Iraq: Two Officials Assassinated

Clothes hang from the balconies of Foxconn employees at the company's campus during a rally in the southern Chinese city of Shenzhen on August 19, 2010.
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A car bomb exploded in a jammed commercial district, turning the sky gray as shops and restaurants caught fire in the most deadly of a string of attacks that killed 21, including a general and colonel who were assassinated.

Iraqis expressed growing fury at the relentless bloodshed, throwing stones at police and U.S. forces who came to the scene of the bombing. More than 90 were also wounded in Thursday's violence.

The attacks came as U.S. troops were in the midst of a major offensive near the Syrian border, 200 miles northwest of Baghdad. Fierce clashes were reported with insurgents on the outskirts of the town of Qaim, where angry residents lashed out at U.S. forces.

"They destroyed our city, killed our children, destroyed our houses. We have nothing left," one man in Qaim told Associated Press Television News. He did not give his name and hid his face with a scarf to address the camera.

Families were fleeing in trucks packed with luggage and APTN footage showed plumes of smoke rising from the town. The U.S. has pounded the area with air strikes, artillery barrages and gunfire in the first days of the offensive aimed at rooting out followers of Iraq's most wanted militant leader, Abu Musab al-Zarqawi.

Five more American troops died in Iraq, two during the offensive Wednesday and three others when their convoys hit roadside bombs Thursday in Baghdad and surrounding areas, the U.S. military announced. At least 1,611 members of the U.S. military have died since the beginning of the Iraq war in March 2003, according to an Associated Press count.

More than 420 people have died in the two weeks since Iraq's first democratically elected government was announced.

In other developments:

  • At the Pentagon, Gen. Richard Myers, chairman of the U.S. Joint Chiefs of Staff, indicated Thursday that the insurgency could last for many more years. "This requires patience," he said at a news conference. "This is a thinking and adapting adversary ... I wouldn't look for results tomorrow. One thing we know about insurgencies, that they last from three, four years to nine years."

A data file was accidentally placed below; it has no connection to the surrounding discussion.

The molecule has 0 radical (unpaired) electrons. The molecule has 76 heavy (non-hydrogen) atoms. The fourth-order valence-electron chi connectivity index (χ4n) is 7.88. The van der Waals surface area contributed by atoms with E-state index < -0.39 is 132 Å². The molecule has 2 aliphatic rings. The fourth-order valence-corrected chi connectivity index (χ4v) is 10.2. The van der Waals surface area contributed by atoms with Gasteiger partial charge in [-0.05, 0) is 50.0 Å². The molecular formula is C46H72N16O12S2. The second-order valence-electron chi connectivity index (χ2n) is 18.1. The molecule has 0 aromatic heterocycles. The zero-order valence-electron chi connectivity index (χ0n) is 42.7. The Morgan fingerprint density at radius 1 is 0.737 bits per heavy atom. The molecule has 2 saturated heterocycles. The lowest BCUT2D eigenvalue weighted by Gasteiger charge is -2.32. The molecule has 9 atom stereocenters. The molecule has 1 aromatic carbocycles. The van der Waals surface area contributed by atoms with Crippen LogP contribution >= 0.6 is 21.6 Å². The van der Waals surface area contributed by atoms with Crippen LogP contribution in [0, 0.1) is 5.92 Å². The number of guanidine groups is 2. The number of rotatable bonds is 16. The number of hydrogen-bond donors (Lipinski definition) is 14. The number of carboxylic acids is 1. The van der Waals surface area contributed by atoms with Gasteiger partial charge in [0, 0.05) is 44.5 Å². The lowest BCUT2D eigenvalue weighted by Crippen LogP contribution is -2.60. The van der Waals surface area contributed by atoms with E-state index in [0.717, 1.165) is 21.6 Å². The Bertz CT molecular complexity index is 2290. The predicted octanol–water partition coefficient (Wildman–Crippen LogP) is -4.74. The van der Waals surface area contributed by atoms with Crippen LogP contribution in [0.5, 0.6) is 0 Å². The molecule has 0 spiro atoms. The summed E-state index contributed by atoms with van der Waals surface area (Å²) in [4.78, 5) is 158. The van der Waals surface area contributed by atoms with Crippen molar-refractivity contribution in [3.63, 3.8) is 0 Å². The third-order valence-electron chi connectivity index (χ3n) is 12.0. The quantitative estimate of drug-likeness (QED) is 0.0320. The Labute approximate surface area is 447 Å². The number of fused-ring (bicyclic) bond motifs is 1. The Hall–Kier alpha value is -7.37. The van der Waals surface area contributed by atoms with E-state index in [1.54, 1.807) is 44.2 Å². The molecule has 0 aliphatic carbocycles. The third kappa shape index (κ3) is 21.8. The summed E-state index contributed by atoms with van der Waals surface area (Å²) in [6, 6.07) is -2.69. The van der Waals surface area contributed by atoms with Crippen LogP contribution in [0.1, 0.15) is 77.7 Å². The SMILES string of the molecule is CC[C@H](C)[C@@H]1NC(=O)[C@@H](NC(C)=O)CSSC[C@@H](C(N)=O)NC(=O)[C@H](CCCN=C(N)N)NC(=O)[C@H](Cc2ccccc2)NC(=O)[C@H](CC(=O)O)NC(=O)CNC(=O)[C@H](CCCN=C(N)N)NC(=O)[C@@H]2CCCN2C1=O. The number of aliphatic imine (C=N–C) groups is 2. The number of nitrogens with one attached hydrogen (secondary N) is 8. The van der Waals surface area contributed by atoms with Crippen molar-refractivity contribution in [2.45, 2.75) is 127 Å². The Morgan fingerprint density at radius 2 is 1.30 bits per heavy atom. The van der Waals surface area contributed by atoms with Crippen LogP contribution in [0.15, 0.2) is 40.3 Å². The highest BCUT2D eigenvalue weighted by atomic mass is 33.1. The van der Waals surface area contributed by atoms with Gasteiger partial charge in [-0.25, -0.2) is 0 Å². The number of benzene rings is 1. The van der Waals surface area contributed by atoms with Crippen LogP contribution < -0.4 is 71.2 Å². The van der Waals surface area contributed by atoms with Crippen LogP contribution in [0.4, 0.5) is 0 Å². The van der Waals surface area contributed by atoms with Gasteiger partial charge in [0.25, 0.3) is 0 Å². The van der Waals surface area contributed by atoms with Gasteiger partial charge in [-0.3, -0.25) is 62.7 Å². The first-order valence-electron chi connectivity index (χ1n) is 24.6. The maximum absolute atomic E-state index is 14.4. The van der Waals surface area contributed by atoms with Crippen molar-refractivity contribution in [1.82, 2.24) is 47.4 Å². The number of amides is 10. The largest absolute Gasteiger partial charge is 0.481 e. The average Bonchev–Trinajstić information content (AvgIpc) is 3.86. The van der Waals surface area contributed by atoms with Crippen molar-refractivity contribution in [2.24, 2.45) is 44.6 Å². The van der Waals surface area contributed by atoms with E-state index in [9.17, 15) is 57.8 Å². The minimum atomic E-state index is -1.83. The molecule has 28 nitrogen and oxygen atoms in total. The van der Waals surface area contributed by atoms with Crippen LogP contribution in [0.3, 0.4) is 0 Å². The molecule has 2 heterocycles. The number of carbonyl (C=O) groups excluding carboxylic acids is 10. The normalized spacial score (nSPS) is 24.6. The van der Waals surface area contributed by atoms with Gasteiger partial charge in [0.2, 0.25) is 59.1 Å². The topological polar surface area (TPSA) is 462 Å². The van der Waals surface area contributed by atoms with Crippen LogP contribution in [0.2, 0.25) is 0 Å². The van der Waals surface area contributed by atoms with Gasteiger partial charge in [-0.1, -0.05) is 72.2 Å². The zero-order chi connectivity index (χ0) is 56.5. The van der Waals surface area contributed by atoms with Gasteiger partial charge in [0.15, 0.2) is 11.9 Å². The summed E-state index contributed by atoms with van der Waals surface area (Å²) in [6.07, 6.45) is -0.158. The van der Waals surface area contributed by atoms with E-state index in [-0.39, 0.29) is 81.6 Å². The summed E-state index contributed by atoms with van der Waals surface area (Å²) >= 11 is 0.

• Lawyers for Spc. Sabrina Harman, who posed for some of the most notorious photos of prisoner abuse at Abu Ghraib prison, will start trying to convince a military jury that she didn't do anything wrong at the Iraqi prison. The first peek at Harman's defense will likely come as the trial begins Thursday with jury selection and opening statements.
  • The president of the International Narcotics Control Board says drug traffickers from Afghanistan have begun using Iraq to get to Jordan, where they send drugs to Europe and Asia.
  • Elsewhere in the capital, insurgents assassinated Col. Fadhil Mohammed Mobarak on his way to work at the Interior Ministry, and Brig. Gen. Iyad Imad Mahdi, who worked at the Defense Ministry, police said. Al-Zarqawi's al Qaeda group in Iraq claimed responsibility for Mobarak's death in an Internet posting. The claim could not be verified.
  • Two more car bombs exploded in Kirkuk, about 180 miles north of Baghdad, police said. One blast occurred near a police station, killing two people and wounding two, authorities said. The other occurred at a site where explosives experts were dismantling a homemade bomb and two explosive experts were wounded, police said. The Sunni militant Ansar al-Sunnah Army claimed responsibility for both Kirkuk attacks on its Web site, claims which also could not be verified.
  • The brother of kidnapped provincial Gov. Raja Nawaf Farhan al-Mahalawi told The Associated Press on Wednesday that the kidnappers were offering to release the governor in exchange for three al-Zarqawi followers captured by U.S. forces in Qaim. The U.S. military said it does not negotiate with terrorists.
  • A security firm said an eyewitness reported that a Japanese worker taken hostage in Iraq may have suffered fatal wounds. The international security company Hart said in a statement on its Web site that it has not given up hope that Akihito Saito, 44, may be alive.